Child custody cases can be complicated. When a judge needs to decide on a custody arrangement, she looks at a variety of details. One of those details is domestic abuse. If one parent has allegations of domestic abuse, then it could factor into the judge’s decision. However, domestic abusers can still get child custody. Find out how abuse factors into the equation.
What do domestic abuse allegations mean for child custody?
Once someone makes domestic abuse allegations against a partner, those allegations can follow that person around. This is especially true during child custody cases. Domestic abuse is a serious charge. If one partner accuses the other of abuse, it could mean that he is an unfit parent. As a result, the judge carefully considers the allegations of abuse. When the allegations involve violence towards a minor or in the presence of minors, the allegations become even more important.
Domestic abuse is a major problem in the US. Because of this, there are many child custody cases that involve domestic violence allegations. The court is finally starting to adapt to this unfortunate trend. Some states are rewriting the laws to make it harder for abusers to get custody of their children.
In an effort to combat domestic violence, some states now have domestic violence presumptions. In court, a judge or lawyer could presume that an abuser would commit future abuse that would harm a child. While you cannot usually make assumptions in court, the domestic violence presumptions make it possible to do so. The history of an abuser makes it likely that he will abuse and harm a child in his care. When a judge considers this, she may decide to award custody to the other parent.
Often, states with domestic violence presumptions result in very little or no access to a child. Meanwhile, the other parent usually gets full custody. This is an effort to protect the child from future violence.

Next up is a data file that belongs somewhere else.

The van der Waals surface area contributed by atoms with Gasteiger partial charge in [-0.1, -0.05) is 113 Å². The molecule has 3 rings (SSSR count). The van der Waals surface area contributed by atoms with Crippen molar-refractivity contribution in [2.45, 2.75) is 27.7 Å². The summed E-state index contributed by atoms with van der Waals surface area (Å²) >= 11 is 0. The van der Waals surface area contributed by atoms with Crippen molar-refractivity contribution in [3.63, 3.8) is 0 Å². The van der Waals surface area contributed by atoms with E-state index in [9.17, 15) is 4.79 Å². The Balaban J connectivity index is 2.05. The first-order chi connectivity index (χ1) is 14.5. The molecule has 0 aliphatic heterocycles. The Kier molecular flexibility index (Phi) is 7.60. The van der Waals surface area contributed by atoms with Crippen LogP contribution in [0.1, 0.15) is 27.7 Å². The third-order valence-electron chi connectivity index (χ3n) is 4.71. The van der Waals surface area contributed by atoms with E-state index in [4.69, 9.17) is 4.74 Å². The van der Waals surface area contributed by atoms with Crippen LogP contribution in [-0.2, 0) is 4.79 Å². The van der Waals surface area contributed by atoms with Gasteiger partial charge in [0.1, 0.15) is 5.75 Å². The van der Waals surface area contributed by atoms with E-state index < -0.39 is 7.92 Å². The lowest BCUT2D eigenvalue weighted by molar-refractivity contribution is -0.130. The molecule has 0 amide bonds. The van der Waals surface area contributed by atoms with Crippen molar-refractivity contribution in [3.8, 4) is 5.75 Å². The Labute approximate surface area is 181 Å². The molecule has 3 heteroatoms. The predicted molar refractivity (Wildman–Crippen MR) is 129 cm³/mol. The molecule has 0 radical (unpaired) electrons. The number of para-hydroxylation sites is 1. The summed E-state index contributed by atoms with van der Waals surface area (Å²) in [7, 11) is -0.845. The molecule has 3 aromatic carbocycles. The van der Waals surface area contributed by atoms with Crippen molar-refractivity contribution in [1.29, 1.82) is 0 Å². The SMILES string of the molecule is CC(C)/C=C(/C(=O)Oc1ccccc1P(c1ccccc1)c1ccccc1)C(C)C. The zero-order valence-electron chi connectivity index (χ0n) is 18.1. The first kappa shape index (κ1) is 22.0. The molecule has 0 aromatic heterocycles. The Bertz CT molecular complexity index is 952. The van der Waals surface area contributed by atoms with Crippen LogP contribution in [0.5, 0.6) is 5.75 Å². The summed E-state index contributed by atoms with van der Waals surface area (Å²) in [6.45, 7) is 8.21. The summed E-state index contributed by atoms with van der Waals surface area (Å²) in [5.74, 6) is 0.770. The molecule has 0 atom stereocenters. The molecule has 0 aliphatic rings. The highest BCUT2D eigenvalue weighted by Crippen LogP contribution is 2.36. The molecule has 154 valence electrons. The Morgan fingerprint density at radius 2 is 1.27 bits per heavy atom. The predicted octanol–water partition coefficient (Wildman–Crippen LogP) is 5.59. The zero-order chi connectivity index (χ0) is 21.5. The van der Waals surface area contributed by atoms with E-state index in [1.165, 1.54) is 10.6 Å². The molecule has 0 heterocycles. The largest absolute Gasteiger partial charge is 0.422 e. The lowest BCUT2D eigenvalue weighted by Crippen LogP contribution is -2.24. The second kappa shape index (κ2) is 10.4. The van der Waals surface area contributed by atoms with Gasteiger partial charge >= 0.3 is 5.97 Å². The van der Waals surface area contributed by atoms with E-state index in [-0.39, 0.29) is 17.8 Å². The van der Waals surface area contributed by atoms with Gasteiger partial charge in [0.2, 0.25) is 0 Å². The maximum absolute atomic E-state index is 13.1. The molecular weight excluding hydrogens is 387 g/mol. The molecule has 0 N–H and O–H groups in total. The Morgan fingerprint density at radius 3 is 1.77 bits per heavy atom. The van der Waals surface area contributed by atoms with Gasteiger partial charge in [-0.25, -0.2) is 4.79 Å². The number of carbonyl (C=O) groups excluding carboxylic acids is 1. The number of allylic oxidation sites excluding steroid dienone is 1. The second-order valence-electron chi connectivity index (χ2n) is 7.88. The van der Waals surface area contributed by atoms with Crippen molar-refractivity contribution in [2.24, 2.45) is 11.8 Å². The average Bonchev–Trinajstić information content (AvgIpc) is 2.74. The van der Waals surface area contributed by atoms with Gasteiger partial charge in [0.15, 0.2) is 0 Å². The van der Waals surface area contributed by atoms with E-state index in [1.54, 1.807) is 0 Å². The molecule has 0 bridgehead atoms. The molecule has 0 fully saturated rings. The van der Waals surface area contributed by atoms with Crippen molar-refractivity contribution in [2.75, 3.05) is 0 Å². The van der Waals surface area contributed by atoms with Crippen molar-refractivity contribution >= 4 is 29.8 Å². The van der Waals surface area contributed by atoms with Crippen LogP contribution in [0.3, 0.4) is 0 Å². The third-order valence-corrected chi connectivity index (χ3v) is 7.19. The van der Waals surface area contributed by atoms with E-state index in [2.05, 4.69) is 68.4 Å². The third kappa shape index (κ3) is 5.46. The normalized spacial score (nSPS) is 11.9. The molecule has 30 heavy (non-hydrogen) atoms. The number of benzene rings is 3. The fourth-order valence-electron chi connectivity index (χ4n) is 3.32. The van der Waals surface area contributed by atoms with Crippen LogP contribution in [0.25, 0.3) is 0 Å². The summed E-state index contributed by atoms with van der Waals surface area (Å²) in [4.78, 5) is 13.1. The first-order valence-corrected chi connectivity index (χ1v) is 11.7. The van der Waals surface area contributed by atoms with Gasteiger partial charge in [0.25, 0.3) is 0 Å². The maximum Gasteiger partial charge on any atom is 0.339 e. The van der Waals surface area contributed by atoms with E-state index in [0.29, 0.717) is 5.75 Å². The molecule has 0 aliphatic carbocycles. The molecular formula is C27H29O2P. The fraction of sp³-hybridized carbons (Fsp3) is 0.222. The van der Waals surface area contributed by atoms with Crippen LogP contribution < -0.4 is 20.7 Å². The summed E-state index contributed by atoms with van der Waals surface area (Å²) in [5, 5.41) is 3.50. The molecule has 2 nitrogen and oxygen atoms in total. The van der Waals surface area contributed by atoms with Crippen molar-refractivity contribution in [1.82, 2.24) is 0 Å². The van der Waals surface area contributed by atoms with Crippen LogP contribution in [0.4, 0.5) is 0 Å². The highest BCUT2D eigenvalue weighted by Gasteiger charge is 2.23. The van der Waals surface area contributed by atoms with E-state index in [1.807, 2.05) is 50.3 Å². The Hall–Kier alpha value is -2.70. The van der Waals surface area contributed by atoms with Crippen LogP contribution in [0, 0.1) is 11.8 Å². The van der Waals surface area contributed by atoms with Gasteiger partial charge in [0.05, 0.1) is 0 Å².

It does not matter whether your court case is a divorce, grandparent access, or any other type of case A presumption of domestic violence will impact child custody. Although it may only impact visitation, it will have some type of impact. The presumption is enough to change the current status of your child arrangement.
Can domestic abusers still get custody?
Although presumptions do hurt domestic abusers, there is a way around them. It is possible to rebut a presumption. To do so, an abuser needs to show that he did things to change his pattern of violence. If a lawyer can show that he is not a threat to the child anymore, the court could come up with a more favorable custody agreement for the abuser. There are a few actions that can demonstrate to the court that there is no more threat:
- The completion of anger management
- Graduating a batterer’s treatment program
- Finishing a drug or alcohol treatment program
- Testing negatively for drugs and alcohol
- Showing that the parent with a history of violence is a better option for the child
In states without a domestic violence presumptions, it might still be necessary to do such actions for custody. Most judges consider the allegations of domestic violence very seriously. If you have a history of violence and want full or unlimited access in a custody case, your chances are slim. Even if the abuse occurred to the parent of your child, the court would hold it against you. Evidence shows that children who witness abuse are more likely to become abusers. To prevent this cycle, the courts avoid giving custody to an abuser.
At times, one parent will make false allegations against the other. In cases like this, the parents hope that the allegations will negatively affect their partner in the divorce or child custody case. The allegations often come in the form of a temporary restraining order due to domestic violence. If the accused parent does not defend himself in court, then the court could view him as a domestic abuser. During the court proceedings, he could face the same treatment as an abuser. In the end, this could mean the loss of custody.
Representation in Child Custody Cases
It is possible for domestic abusers to get child custody. However, there are many factors that can affect the custody arrangement. One of those factors is the child custody lawyer. If one parent has a lawyer with a strong strategy, she may be able to convince a judge to award custody the way that her client wants. For example, a great lawyer could prove that the person accused of domestic violence would be a better parent than the other. On the other hand, another lawyer could prove that the accused parent would be unfit for any type of custody arrangement. Although other factors matter, legal representation plays a big part in the outcome of custody cases.